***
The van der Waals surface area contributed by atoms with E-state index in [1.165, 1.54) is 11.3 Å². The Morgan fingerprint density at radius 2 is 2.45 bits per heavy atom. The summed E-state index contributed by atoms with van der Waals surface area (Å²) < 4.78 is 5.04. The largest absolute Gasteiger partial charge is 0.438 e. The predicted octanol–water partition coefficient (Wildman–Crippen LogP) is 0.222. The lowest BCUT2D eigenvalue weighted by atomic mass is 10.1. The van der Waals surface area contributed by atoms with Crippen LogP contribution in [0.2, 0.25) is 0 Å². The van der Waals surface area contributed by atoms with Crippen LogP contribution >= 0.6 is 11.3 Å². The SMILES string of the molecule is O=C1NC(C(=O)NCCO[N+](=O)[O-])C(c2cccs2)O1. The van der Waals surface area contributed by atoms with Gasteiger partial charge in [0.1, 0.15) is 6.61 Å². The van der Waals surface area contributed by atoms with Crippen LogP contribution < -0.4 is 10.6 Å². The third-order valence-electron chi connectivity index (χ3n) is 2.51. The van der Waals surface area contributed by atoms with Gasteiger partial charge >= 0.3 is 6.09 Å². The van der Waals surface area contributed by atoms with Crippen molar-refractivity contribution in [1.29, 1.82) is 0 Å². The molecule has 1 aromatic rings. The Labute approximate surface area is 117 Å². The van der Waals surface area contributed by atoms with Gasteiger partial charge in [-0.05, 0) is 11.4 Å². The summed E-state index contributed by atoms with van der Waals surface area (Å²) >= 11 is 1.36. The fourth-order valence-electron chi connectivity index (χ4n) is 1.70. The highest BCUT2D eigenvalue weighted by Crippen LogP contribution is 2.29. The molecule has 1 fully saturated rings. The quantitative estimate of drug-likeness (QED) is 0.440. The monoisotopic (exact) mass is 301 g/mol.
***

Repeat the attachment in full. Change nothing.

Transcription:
The van der Waals surface area contributed by atoms with E-state index in [1.165, 1.54) is 11.3 Å². The Morgan fingerprint density at radius 2 is 2.45 bits per heavy atom. The summed E-state index contributed by atoms with van der Waals surface area (Å²) < 4.78 is 5.04. The largest absolute Gasteiger partial charge is 0.438 e. The predicted octanol–water partition coefficient (Wildman–Crippen LogP) is 0.222. The lowest BCUT2D eigenvalue weighted by atomic mass is 10.1. The van der Waals surface area contributed by atoms with Crippen LogP contribution in [0.2, 0.25) is 0 Å². The van der Waals surface area contributed by atoms with Crippen LogP contribution >= 0.6 is 11.3 Å². The SMILES string of the molecule is O=C1NC(C(=O)NCCO[N+](=O)[O-])C(c2cccs2)O1. The van der Waals surface area contributed by atoms with Gasteiger partial charge in [0.1, 0.15) is 6.61 Å². The van der Waals surface area contributed by atoms with Crippen LogP contribution < -0.4 is 10.6 Å². The third-order valence-electron chi connectivity index (χ3n) is 2.51. The van der Waals surface area contributed by atoms with Gasteiger partial charge >= 0.3 is 6.09 Å². The van der Waals surface area contributed by atoms with Crippen molar-refractivity contribution in [1.29, 1.82) is 0 Å². The molecule has 1 aromatic rings. The Labute approximate surface area is 117 Å². The van der Waals surface area contributed by atoms with Gasteiger partial charge in [-0.05, 0) is 11.4 Å². The summed E-state index contributed by atoms with van der Waals surface area (Å²) >= 11 is 1.36. The fourth-order valence-electron chi connectivity index (χ4n) is 1.70. The highest BCUT2D eigenvalue weighted by Crippen LogP contribution is 2.29. The molecule has 1 fully saturated rings. The quantitative estimate of drug-likeness (QED) is 0.440. The monoisotopic (exact) mass is 301 g/mol.